The many churches of the Orthodox Church are distinct in terms of administration and local culture, but for the most part exist in full communion with one another. Most of these churches are led by patriarchs. Most patriarchs recognise the Patriarch of Constantinopleas their spiritual leader. The following listing contains a selection of Eastern Orthodox Churches. Unless otherwise stated, they are in communion: 1. Mount Athos (a community of monasteries) 2. Albanian Orthodox Church 3. Antiochian Orthodox Church 4. Bulgarian Orthodox Church 5. Greek Orthodox Church 6. Greek Orthodox Church of Alexandria 7. Church of Mount Sinai(one monastery) 8. Russian Orthodox Church 9. Russian Orthodox Church Outside Russia 10. Romanian Orthodox Church In the 17th century a group of people split from the Eastern Orthodox Church because they did not agree with some changes that were introduced. These people are known as Old Believerstoday. There are two big groups of Old Believers and a few smaller...

    The Orthodox Church. Ware, Timothy. Pengiun Books, 1997. (ISBN 0-14-014656-3)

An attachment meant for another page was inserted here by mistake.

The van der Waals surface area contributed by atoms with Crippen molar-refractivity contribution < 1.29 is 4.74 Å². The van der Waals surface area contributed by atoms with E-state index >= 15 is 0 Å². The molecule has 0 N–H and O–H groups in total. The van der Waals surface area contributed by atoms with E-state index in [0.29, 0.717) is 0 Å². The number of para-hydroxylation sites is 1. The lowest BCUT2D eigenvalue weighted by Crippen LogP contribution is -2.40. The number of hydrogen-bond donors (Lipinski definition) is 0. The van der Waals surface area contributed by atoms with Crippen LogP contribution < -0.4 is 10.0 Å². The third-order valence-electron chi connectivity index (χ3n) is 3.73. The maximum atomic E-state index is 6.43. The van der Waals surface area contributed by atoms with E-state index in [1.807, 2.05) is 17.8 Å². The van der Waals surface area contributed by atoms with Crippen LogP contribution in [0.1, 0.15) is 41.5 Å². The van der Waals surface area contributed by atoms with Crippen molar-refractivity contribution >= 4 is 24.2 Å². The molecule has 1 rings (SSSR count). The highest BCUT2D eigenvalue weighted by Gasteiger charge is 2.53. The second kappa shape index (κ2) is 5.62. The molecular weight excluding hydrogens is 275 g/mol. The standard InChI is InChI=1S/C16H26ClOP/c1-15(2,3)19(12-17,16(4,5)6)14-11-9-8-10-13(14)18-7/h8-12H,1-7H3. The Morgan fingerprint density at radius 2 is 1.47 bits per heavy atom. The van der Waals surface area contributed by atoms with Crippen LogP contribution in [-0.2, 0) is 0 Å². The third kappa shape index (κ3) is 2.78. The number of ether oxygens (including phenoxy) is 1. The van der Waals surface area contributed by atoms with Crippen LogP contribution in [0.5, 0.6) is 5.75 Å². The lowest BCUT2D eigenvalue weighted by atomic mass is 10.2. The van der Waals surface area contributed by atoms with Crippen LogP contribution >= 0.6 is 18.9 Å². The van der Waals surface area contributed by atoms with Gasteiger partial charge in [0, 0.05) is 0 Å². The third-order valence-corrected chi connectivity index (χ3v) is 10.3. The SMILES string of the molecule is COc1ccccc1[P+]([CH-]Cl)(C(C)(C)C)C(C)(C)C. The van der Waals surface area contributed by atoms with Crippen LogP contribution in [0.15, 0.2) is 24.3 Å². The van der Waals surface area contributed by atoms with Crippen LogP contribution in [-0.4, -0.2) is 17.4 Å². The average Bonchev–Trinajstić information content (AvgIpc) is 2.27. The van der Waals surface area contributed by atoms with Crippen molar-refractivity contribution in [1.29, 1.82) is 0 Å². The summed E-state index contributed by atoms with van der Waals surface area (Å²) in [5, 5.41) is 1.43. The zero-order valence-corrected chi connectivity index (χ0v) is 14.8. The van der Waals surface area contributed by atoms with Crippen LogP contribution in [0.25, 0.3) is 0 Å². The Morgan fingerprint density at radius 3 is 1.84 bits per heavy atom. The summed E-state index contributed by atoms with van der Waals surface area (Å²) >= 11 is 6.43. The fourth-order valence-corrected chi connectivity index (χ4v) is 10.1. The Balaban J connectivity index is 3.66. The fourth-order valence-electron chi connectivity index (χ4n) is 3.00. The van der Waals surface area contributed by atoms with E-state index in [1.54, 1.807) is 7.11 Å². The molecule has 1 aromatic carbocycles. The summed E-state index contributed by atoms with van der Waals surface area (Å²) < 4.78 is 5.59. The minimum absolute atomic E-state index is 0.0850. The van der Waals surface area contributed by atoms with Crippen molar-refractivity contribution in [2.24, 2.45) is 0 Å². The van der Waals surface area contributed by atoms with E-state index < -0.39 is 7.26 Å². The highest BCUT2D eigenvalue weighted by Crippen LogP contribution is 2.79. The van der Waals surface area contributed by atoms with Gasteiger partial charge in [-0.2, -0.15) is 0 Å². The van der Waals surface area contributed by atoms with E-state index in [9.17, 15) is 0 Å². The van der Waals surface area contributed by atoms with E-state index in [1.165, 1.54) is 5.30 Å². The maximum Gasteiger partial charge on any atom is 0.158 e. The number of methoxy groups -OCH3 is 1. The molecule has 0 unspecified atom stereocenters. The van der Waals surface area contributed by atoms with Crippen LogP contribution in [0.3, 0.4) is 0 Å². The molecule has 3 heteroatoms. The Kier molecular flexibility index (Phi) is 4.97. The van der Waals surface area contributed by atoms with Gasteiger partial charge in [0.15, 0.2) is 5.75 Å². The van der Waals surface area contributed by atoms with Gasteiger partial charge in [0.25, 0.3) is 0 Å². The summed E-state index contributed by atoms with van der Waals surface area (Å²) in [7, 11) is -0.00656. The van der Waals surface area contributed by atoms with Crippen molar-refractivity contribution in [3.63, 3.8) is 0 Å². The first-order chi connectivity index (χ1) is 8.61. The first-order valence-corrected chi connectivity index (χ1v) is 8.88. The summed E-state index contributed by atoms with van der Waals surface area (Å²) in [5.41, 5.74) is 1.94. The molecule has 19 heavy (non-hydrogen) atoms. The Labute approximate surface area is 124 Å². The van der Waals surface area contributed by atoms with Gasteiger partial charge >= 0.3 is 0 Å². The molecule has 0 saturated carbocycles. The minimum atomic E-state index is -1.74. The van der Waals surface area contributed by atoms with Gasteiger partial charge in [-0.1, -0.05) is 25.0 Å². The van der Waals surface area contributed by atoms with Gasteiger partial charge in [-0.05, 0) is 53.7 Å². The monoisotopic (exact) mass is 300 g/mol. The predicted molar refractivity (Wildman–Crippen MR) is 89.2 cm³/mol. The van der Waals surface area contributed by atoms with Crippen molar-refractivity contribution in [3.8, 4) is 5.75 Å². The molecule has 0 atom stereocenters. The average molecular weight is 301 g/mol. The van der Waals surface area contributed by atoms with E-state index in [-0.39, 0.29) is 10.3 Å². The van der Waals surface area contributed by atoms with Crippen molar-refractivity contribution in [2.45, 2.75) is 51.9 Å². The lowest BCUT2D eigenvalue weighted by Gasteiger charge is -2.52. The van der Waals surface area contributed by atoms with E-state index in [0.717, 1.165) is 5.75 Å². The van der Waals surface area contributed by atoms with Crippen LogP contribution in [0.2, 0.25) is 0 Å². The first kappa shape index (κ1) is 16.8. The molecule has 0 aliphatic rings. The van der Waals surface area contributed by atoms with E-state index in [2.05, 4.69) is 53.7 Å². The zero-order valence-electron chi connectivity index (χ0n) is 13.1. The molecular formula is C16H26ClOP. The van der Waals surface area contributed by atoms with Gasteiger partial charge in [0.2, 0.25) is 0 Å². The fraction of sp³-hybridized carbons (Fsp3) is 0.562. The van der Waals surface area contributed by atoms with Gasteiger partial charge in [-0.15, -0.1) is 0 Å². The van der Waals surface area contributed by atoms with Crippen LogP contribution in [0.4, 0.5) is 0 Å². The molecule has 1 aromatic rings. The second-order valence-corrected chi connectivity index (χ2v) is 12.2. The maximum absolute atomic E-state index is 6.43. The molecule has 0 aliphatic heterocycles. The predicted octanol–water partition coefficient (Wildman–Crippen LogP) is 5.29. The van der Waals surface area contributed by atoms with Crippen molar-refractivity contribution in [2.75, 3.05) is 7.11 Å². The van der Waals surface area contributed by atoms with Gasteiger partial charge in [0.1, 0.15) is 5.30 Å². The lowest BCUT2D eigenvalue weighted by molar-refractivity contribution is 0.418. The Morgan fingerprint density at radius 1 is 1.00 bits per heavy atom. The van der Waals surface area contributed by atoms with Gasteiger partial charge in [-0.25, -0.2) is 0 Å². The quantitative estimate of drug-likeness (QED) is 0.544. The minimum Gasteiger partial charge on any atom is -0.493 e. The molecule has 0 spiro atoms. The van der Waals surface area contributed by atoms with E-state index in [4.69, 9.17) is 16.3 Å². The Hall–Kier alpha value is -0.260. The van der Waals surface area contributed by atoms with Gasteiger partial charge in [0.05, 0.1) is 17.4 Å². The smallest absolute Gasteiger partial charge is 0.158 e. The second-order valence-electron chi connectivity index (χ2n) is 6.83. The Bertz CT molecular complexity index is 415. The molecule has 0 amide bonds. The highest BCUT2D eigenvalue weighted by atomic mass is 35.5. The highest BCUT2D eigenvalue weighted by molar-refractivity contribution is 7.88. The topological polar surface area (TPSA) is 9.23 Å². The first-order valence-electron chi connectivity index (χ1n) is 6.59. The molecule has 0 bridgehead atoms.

The Orthodox Church; 455 Questions and Answers. Harakas, Stanley H. Light and Life Publishing Company, 1988. (ISBN 0-937032-56-5)
    • Overview
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    The canon law of the Eastern Orthodox Church consists of the ecclesiastical regulations recognised by the authorities of the Eastern Orthodox Church, together with the discipline, study, or practice of Eastern Orthodox jurisprudence. In the Eastern Orthodox Church, canon law is a behavioural standard that aims to apply dogma to practical situations in the daily life of Eastern Orthodox Christians. Unlike the canon law of the Roman Catholic Church, Eastern Orthodox canon law is corrective rather

    Eastern Orthodox canon law is "a standard for behavior" and "the attempt to apply dogma to practical situation in the daily life of each Christian". Eastern Orthodox canon law "the formalized part of divine law." Viscuso writes that the Eastern Orthodox canon law expresses two realities. Theologically, it is the expression of "God's truth given the time and circumstances"; ecclesiologically, it is the expression of the Eastern Orthodox Church's "pastoral life" and the Eastern Orthodox Church's h

    Eastern Orthodox canon law has three sources: 1. the Bible 2. Church legislations 3. ecclesiastical customs The Bible contain no "detailed system of Church organization"; the role of the Bible in E. O. canon law is that it "embodies principles of Christian doctrine from which rules may be extrapolated for solving disciplinary problems within the Church–but only the Church itself may do that." Church legislations are composed of the local councils and the Ecumenical councils ...